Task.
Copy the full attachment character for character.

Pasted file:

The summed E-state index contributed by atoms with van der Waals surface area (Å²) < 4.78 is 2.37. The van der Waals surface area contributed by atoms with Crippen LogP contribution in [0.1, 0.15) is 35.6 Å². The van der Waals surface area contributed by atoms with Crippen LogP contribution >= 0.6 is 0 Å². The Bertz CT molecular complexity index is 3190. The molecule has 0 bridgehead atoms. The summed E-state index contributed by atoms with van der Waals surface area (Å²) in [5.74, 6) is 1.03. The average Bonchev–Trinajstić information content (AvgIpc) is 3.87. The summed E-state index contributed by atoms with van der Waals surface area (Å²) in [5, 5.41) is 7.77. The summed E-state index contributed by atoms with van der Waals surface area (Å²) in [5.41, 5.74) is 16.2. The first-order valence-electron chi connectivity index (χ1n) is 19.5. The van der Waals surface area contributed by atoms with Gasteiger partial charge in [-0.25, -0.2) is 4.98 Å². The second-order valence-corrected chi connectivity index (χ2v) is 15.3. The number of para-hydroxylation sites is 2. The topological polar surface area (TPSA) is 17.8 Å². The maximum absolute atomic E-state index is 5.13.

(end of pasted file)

The summed E-state index contributed by atoms with van der Waals surface area (Å²) < 4.78 is 2.37. The van der Waals surface area contributed by atoms with Crippen LogP contribution in [0.1, 0.15) is 35.6 Å². The van der Waals surface area contributed by atoms with Crippen LogP contribution >= 0.6 is 0 Å². The Bertz CT molecular complexity index is 3190. The molecule has 0 bridgehead atoms. The summed E-state index contributed by atoms with van der Waals surface area (Å²) in [5.74, 6) is 1.03. The average Bonchev–Trinajstić information content (AvgIpc) is 3.87. The summed E-state index contributed by atoms with van der Waals surface area (Å²) in [5, 5.41) is 7.77. The summed E-state index contributed by atoms with van der Waals surface area (Å²) in [5.41, 5.74) is 16.2. The first-order valence-electron chi connectivity index (χ1n) is 19.5. The van der Waals surface area contributed by atoms with Gasteiger partial charge in [-0.25, -0.2) is 4.98 Å². The second-order valence-corrected chi connectivity index (χ2v) is 15.3. The number of para-hydroxylation sites is 2. The topological polar surface area (TPSA) is 17.8 Å². The maximum absolute atomic E-state index is 5.13.